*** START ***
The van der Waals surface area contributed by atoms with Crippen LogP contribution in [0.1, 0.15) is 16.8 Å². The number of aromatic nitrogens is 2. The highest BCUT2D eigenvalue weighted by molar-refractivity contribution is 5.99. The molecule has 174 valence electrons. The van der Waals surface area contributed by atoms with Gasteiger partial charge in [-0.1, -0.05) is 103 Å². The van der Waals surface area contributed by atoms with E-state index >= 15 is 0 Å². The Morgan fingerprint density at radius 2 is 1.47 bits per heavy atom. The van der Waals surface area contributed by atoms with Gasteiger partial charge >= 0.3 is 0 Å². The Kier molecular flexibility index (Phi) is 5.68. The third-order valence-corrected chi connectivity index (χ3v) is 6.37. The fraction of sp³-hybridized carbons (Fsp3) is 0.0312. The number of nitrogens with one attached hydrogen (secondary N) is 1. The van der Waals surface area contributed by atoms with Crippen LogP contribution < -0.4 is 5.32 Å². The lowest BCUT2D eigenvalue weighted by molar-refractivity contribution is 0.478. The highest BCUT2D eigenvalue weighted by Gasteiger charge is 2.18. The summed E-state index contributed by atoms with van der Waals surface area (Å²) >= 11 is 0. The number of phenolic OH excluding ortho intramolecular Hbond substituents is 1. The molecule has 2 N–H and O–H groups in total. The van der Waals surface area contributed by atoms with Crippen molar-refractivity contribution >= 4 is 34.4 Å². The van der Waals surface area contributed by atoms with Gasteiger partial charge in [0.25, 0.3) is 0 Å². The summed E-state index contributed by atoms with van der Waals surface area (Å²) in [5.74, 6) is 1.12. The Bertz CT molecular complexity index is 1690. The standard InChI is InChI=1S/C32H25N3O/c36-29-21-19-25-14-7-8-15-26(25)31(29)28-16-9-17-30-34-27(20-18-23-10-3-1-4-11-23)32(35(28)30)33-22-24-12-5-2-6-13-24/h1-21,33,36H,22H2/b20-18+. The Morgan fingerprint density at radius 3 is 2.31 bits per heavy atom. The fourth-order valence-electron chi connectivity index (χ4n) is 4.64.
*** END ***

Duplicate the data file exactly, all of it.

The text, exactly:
The van der Waals surface area contributed by atoms with Crippen LogP contribution in [0.1, 0.15) is 16.8 Å². The number of aromatic nitrogens is 2. The highest BCUT2D eigenvalue weighted by molar-refractivity contribution is 5.99. The molecule has 174 valence electrons. The van der Waals surface area contributed by atoms with Gasteiger partial charge in [-0.1, -0.05) is 103 Å². The van der Waals surface area contributed by atoms with E-state index >= 15 is 0 Å². The Morgan fingerprint density at radius 2 is 1.47 bits per heavy atom. The van der Waals surface area contributed by atoms with Gasteiger partial charge >= 0.3 is 0 Å². The Kier molecular flexibility index (Phi) is 5.68. The third-order valence-corrected chi connectivity index (χ3v) is 6.37. The fraction of sp³-hybridized carbons (Fsp3) is 0.0312. The number of nitrogens with one attached hydrogen (secondary N) is 1. The van der Waals surface area contributed by atoms with Crippen LogP contribution < -0.4 is 5.32 Å². The lowest BCUT2D eigenvalue weighted by molar-refractivity contribution is 0.478. The highest BCUT2D eigenvalue weighted by Gasteiger charge is 2.18. The summed E-state index contributed by atoms with van der Waals surface area (Å²) >= 11 is 0. The number of phenolic OH excluding ortho intramolecular Hbond substituents is 1. The molecule has 2 N–H and O–H groups in total. The van der Waals surface area contributed by atoms with Crippen molar-refractivity contribution >= 4 is 34.4 Å². The van der Waals surface area contributed by atoms with Gasteiger partial charge in [0.25, 0.3) is 0 Å². The summed E-state index contributed by atoms with van der Waals surface area (Å²) in [5.74, 6) is 1.12. The Bertz CT molecular complexity index is 1690. The standard InChI is InChI=1S/C32H25N3O/c36-29-21-19-25-14-7-8-15-26(25)31(29)28-16-9-17-30-34-27(20-18-23-10-3-1-4-11-23)32(35(28)30)33-22-24-12-5-2-6-13-24/h1-21,33,36H,22H2/b20-18+. The Morgan fingerprint density at radius 3 is 2.31 bits per heavy atom. The fourth-order valence-electron chi connectivity index (χ4n) is 4.64.